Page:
- I like how much stock Teague puts in being the seventh son of a seventh son of a seventh son, but then he figures that Paradine can do magic because he just has that look about him.
- I’m not entirely sure on why Paradine can freeze a small platoon (or whatever it is he accomplishes), but to do more than that, he has to renounce God and ally himself with Satan. It feels a little arbitrary. Happy Easter, everybody!
“The Jungle” (season 3, episode 12; originally aired 12/1/1961)
In which Africa comes to the big city
Speaking of weird cultural assumptions…
I really feel like as a good, forward-thinking, progressive kinda dude, I should probably give “The Jungle” a lower grade than I’m going to. The whole thing is driven by something roughly akin to white panic, to a terrible fear of black people from Africa and what secret magical rituals they might be capable of. Worse, there are moments in the early going that feel like something out of Avatar, where our noble white hero argues on behalf of the natives, trying to get the unfeeling other white men to realize that what they have is special and how close they are to nature and blah, blah, blah. It’s an insulting series of stereotypes, and the show does itself no favors when the only black guy who appears in it is dressed in full tribal regalia and standing in the window of a party supplies and costumes store. Yes, I’m aware it was a different time. Yes, I’m aware that the episode isn’t actively advancing most of these stereotypes. But it’s very much steeped in them, and I found myself giggling at it every so often, so very 1961 was it.
But I can’t knock very many points off this episode, if any at all, because it succeeds at something The Twilight Zone only fitfully succeeded at: It’s incredibly fucking scary. I don’t often get worked up watching this show, but this one got under my skin. It made me tense and uneasy and certain that something bad was about to happen, and though it, too, was headed to a place where I knew it had to end up—in this case, our protagonist is eaten by a lion—it happened in such an interesting and unexpected way that I didn’t really mind that I ended up exactly where I knew I would as soon as everybody was laughing about the idea of lions in the city?! For its entire run, “The Jungle” is a white panic story that could stand to carry with it much less of the idea that Africa is full of savages who can practice terrible black magicks. At the same time, though, “The Jungle” is a really effective white panic story. It forces the audience to burrow down into the protagonist’s head and identify with him at least a little bit. And it manages its biggest scares almost entirely via sound effects, which is no mean feat.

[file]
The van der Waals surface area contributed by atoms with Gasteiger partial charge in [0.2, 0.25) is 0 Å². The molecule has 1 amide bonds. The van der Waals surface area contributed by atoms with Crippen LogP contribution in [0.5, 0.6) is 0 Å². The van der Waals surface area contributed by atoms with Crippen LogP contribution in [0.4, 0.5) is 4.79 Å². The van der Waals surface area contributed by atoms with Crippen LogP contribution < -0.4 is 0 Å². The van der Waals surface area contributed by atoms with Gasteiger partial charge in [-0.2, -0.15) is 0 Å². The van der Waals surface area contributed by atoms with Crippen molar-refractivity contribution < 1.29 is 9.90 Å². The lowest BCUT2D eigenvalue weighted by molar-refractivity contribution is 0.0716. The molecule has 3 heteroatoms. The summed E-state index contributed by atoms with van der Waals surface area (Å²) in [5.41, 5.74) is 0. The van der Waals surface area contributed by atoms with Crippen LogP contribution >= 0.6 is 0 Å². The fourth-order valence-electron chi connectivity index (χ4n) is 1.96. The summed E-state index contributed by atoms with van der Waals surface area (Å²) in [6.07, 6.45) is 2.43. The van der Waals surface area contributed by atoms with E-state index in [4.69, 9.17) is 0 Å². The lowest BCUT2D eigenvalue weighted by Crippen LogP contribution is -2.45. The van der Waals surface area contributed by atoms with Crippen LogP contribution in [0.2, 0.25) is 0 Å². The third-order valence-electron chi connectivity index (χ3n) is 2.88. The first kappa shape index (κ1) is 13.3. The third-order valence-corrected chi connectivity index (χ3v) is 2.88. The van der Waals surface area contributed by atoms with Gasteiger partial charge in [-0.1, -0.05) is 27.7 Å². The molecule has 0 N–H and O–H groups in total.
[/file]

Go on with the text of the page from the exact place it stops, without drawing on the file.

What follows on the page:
To be honest, the first half of this episode is pretty silly. It opens with Alan and Doris Richards in their apartment, expositing about their recent trip to Africa, which apparently involved Doris receiving any number of good luck and protection charms from a witch doctor. Alan tosses them into the fire, and she gets upset, fearing that something awful will happen. Ha, ha! says Alan, more or less. There’s nothing to worry about, because who’s going to worry about those old superstitions. At which point, he proceeds to his board meeting and tells the other members they’ll be marked for death if they proceed with their dam project, because the witch doctors told him so. I think what this is going for is the idea that superstitions can be so strong that the suggestion of death by someone said to be in touch with the universe can touch off said death simply through some weird facet of psychology. In practice, it comes off as Alan actually being sort of scared of what the witch doctors might do. This is all followed by a scene where he drinks with a friend, the aforementioned scene where both laugh about a lion getting into the city (because Alan has revealed his protective lion tooth charm). It’s, again, silly, and it’s all based in the aforementioned stereotypes.